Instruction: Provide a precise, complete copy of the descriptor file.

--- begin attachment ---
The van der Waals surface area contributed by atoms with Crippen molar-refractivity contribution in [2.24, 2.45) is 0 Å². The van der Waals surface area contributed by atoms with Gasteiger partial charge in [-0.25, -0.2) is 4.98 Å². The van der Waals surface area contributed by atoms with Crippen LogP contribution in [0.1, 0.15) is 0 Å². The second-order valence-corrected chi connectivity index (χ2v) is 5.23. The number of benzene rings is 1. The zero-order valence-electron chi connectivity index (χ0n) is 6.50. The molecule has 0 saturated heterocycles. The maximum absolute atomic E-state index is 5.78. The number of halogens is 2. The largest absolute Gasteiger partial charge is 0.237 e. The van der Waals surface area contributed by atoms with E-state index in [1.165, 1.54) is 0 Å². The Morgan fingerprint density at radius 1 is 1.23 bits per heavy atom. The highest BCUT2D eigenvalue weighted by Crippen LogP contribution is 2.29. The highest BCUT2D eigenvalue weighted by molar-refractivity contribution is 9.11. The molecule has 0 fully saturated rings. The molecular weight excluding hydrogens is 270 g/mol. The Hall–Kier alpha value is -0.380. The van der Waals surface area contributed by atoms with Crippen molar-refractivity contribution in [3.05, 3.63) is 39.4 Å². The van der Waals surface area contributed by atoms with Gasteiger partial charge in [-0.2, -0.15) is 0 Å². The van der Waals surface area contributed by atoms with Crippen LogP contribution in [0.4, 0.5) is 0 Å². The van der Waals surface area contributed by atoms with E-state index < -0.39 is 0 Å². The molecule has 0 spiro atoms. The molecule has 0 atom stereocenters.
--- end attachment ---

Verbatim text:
The van der Waals surface area contributed by atoms with Crippen molar-refractivity contribution in [2.24, 2.45) is 0 Å². The van der Waals surface area contributed by atoms with Gasteiger partial charge in [-0.25, -0.2) is 4.98 Å². The van der Waals surface area contributed by atoms with Crippen LogP contribution in [0.1, 0.15) is 0 Å². The second-order valence-corrected chi connectivity index (χ2v) is 5.23. The number of benzene rings is 1. The zero-order valence-electron chi connectivity index (χ0n) is 6.50. The molecule has 0 saturated heterocycles. The maximum absolute atomic E-state index is 5.78. The number of halogens is 2. The largest absolute Gasteiger partial charge is 0.237 e. The van der Waals surface area contributed by atoms with E-state index in [1.165, 1.54) is 0 Å². The Morgan fingerprint density at radius 1 is 1.23 bits per heavy atom. The highest BCUT2D eigenvalue weighted by Crippen LogP contribution is 2.29. The highest BCUT2D eigenvalue weighted by molar-refractivity contribution is 9.11. The molecule has 0 fully saturated rings. The molecular weight excluding hydrogens is 270 g/mol. The Hall–Kier alpha value is -0.380. The van der Waals surface area contributed by atoms with Crippen molar-refractivity contribution in [3.05, 3.63) is 39.4 Å². The van der Waals surface area contributed by atoms with Gasteiger partial charge in [-0.2, -0.15) is 0 Å². The van der Waals surface area contributed by atoms with Crippen LogP contribution in [0.4, 0.5) is 0 Å². The van der Waals surface area contributed by atoms with E-state index < -0.39 is 0 Å². The molecule has 0 spiro atoms. The molecule has 0 atom stereocenters.